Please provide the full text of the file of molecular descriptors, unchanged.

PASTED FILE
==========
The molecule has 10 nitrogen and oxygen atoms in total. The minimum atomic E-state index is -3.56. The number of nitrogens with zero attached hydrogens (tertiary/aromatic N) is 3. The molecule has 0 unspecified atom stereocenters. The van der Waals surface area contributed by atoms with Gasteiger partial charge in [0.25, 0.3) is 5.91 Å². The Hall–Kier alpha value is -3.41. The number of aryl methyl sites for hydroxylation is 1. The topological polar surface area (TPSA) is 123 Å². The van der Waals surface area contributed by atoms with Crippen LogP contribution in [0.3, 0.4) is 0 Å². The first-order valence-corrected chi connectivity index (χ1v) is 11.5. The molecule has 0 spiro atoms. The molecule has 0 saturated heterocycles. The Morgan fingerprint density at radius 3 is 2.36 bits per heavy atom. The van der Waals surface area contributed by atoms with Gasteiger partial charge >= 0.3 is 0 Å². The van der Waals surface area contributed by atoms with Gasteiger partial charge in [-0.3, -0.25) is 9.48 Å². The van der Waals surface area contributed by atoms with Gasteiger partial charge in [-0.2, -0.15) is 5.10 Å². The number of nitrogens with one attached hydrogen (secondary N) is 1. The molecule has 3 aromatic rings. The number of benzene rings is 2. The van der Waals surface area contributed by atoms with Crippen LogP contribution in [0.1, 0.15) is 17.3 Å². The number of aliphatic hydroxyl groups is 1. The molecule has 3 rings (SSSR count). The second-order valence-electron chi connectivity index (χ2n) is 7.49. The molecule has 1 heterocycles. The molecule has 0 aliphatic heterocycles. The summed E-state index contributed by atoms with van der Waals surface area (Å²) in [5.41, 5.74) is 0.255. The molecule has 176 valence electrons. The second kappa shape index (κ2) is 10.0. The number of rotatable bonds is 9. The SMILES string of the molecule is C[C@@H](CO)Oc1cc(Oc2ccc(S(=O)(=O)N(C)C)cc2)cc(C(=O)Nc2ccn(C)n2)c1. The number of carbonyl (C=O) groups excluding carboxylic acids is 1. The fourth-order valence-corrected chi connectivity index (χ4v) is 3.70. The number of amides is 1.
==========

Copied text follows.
The molecule has 10 nitrogen and oxygen atoms in total. The minimum atomic E-state index is -3.56. The number of nitrogens with zero attached hydrogens (tertiary/aromatic N) is 3. The molecule has 0 unspecified atom stereocenters. The van der Waals surface area contributed by atoms with Gasteiger partial charge in [0.25, 0.3) is 5.91 Å². The Hall–Kier alpha value is -3.41. The number of aryl methyl sites for hydroxylation is 1. The topological polar surface area (TPSA) is 123 Å². The van der Waals surface area contributed by atoms with Crippen LogP contribution in [0.3, 0.4) is 0 Å². The first-order valence-corrected chi connectivity index (χ1v) is 11.5. The molecule has 0 spiro atoms. The molecule has 0 saturated heterocycles. The Morgan fingerprint density at radius 3 is 2.36 bits per heavy atom. The van der Waals surface area contributed by atoms with Gasteiger partial charge >= 0.3 is 0 Å². The van der Waals surface area contributed by atoms with Gasteiger partial charge in [-0.3, -0.25) is 9.48 Å². The van der Waals surface area contributed by atoms with Gasteiger partial charge in [-0.2, -0.15) is 5.10 Å². The number of nitrogens with one attached hydrogen (secondary N) is 1. The molecule has 3 aromatic rings. The number of benzene rings is 2. The van der Waals surface area contributed by atoms with Crippen LogP contribution in [0.1, 0.15) is 17.3 Å². The number of aliphatic hydroxyl groups is 1. The molecule has 3 rings (SSSR count). The second-order valence-electron chi connectivity index (χ2n) is 7.49. The molecule has 1 heterocycles. The molecule has 0 aliphatic heterocycles. The summed E-state index contributed by atoms with van der Waals surface area (Å²) in [5.41, 5.74) is 0.255. The molecule has 176 valence electrons. The second kappa shape index (κ2) is 10.0. The number of rotatable bonds is 9. The SMILES string of the molecule is C[C@@H](CO)Oc1cc(Oc2ccc(S(=O)(=O)N(C)C)cc2)cc(C(=O)Nc2ccn(C)n2)c1. The number of carbonyl (C=O) groups excluding carboxylic acids is 1. The fourth-order valence-corrected chi connectivity index (χ4v) is 3.70. The number of amides is 1.